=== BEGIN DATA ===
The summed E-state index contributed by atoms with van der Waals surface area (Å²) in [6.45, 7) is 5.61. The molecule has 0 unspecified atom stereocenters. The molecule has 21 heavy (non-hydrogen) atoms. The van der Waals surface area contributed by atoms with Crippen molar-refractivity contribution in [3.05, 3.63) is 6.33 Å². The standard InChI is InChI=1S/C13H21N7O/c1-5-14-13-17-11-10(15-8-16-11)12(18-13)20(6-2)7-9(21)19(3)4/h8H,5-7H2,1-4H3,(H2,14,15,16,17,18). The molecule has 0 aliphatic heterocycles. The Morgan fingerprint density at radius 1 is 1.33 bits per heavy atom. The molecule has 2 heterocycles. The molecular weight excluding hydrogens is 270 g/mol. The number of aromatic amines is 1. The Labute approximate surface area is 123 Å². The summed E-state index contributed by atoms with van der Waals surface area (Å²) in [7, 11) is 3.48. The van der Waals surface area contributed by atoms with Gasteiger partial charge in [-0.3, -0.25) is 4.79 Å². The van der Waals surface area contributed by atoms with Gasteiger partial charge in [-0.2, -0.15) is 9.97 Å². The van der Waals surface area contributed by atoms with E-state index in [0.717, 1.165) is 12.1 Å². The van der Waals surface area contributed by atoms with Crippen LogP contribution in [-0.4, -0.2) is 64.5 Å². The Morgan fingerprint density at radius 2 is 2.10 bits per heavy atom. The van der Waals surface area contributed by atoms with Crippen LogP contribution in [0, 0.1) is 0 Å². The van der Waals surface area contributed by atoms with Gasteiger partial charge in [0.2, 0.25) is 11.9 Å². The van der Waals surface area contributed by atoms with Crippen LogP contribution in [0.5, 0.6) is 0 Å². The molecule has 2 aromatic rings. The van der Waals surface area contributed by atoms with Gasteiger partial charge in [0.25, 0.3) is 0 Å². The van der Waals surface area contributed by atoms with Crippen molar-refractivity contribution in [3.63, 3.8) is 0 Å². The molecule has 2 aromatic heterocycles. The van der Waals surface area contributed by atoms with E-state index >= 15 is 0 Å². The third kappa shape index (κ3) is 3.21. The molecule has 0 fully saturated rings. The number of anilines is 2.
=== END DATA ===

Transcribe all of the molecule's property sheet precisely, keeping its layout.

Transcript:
The summed E-state index contributed by atoms with van der Waals surface area (Å²) in [6.45, 7) is 5.61. The molecule has 0 unspecified atom stereocenters. The molecule has 21 heavy (non-hydrogen) atoms. The van der Waals surface area contributed by atoms with Crippen molar-refractivity contribution in [3.05, 3.63) is 6.33 Å². The standard InChI is InChI=1S/C13H21N7O/c1-5-14-13-17-11-10(15-8-16-11)12(18-13)20(6-2)7-9(21)19(3)4/h8H,5-7H2,1-4H3,(H2,14,15,16,17,18). The molecule has 0 aliphatic heterocycles. The Morgan fingerprint density at radius 1 is 1.33 bits per heavy atom. The molecule has 2 heterocycles. The molecular weight excluding hydrogens is 270 g/mol. The number of aromatic amines is 1. The Labute approximate surface area is 123 Å². The summed E-state index contributed by atoms with van der Waals surface area (Å²) in [7, 11) is 3.48. The van der Waals surface area contributed by atoms with Gasteiger partial charge in [-0.3, -0.25) is 4.79 Å². The van der Waals surface area contributed by atoms with Gasteiger partial charge in [-0.2, -0.15) is 9.97 Å². The van der Waals surface area contributed by atoms with E-state index in [0.717, 1.165) is 12.1 Å². The van der Waals surface area contributed by atoms with Crippen LogP contribution in [-0.4, -0.2) is 64.5 Å². The Morgan fingerprint density at radius 2 is 2.10 bits per heavy atom. The van der Waals surface area contributed by atoms with Crippen LogP contribution in [0, 0.1) is 0 Å². The van der Waals surface area contributed by atoms with Gasteiger partial charge in [0.2, 0.25) is 11.9 Å². The van der Waals surface area contributed by atoms with Crippen LogP contribution in [0.5, 0.6) is 0 Å². The molecule has 2 aromatic rings. The van der Waals surface area contributed by atoms with Gasteiger partial charge in [0.25, 0.3) is 0 Å². The van der Waals surface area contributed by atoms with Crippen molar-refractivity contribution in [3.63, 3.8) is 0 Å². The molecule has 2 aromatic heterocycles. The van der Waals surface area contributed by atoms with E-state index >= 15 is 0 Å². The third kappa shape index (κ3) is 3.21. The molecule has 0 fully saturated rings. The number of anilines is 2.